To its supporters cryptocurrency (or virtual assets, aka VAs) is a brave new world, a digital asset that exists across computer networks, outside the control of governments and central authorities, bringing cheaper and faster money transfers for those otherwise excluded from the financial system.
To its detractors it is a bubble waiting to burst, or a boon for transferring criminal assets, or simply such a new and volatile sector that the risks of getting involved outweigh any potential benefits. An analysis of the local situation would therefore be a useful thing to have.
The Virtual Assets Money Laundering & Terrorist Financing National Risk Overview (published 27 May 2022) looks at the current state of the VA sector in Jersey. It is an overview rather than an assessment because the sector simply isn’t yet large enough locally to generate enough systematic data. Only three such entities are currently registered with the Jersey Financial Services Commission, although this will inevitably grow, and there are other businesses dealing with third parties who have exposure to VAs.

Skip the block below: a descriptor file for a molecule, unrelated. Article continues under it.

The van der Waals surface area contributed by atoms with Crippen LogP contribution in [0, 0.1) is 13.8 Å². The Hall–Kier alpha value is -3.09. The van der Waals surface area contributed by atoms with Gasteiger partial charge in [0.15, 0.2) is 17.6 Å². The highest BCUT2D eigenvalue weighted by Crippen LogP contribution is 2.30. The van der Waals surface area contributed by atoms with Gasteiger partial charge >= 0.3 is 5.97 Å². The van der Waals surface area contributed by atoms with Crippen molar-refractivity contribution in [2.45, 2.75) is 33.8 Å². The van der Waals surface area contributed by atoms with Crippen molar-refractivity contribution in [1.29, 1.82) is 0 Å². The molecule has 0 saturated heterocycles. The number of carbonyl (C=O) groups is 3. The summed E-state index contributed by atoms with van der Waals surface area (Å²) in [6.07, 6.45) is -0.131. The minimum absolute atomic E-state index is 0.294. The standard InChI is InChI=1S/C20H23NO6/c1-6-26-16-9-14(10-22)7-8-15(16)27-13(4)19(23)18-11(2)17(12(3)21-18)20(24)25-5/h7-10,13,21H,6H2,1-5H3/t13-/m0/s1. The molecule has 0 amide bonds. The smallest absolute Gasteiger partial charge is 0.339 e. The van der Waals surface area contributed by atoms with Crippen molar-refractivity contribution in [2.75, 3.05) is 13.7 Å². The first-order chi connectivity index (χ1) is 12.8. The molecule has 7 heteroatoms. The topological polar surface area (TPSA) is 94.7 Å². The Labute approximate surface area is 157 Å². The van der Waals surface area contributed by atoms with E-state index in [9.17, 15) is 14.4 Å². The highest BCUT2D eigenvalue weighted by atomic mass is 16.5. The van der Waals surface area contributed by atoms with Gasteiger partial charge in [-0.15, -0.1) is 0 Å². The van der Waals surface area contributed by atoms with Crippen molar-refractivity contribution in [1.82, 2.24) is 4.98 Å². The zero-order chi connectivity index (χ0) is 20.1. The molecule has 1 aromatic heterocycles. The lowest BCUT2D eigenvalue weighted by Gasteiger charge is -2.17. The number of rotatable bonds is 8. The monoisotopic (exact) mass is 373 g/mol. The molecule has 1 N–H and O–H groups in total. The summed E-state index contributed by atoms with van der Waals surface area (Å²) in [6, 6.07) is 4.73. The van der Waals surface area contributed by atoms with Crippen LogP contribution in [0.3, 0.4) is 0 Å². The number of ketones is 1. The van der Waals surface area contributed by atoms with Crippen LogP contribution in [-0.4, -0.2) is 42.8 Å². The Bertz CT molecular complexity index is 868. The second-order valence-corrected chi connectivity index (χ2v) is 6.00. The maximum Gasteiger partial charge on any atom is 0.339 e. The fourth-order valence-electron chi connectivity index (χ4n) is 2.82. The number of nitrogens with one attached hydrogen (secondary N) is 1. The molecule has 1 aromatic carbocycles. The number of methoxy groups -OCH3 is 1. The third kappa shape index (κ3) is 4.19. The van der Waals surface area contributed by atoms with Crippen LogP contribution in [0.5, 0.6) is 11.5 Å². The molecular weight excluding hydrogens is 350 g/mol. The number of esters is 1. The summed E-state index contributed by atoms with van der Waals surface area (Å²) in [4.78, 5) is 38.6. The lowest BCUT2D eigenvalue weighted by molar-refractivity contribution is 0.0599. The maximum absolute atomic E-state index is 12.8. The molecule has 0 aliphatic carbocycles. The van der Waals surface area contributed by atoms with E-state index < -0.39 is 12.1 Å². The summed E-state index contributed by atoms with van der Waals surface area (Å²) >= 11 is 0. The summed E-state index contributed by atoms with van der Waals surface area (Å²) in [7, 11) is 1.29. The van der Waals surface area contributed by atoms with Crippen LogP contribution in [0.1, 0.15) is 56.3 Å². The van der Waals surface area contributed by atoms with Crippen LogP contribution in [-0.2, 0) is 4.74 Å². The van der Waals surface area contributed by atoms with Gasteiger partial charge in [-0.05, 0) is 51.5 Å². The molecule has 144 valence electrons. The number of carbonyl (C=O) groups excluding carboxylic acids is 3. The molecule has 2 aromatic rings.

Whatever your attitude to cryptocurrency, it’s evident that the sector is incredibly volatile. In May 2022 the value of global crypto assets fell from a peak of around $3 trillion to $1.3 trillion, and the value of cryptocurrencies (including the well-known Bitcoin) has also been on an expensive downward rollercoaster.
The risk overview concludes (among other things) that the limited exposure in the Island has helped reduce the risk for the moment, but this goes hand in hand with a general lack of knowledge about the sector. While there are people locally who have the requisite knowledge to operate in this sector, further work is needed from industry and government to assess and manage the risks as they evolve. What seems clear from the development of the sector to date is that if you want to get into the VA sector, you need to know your onions.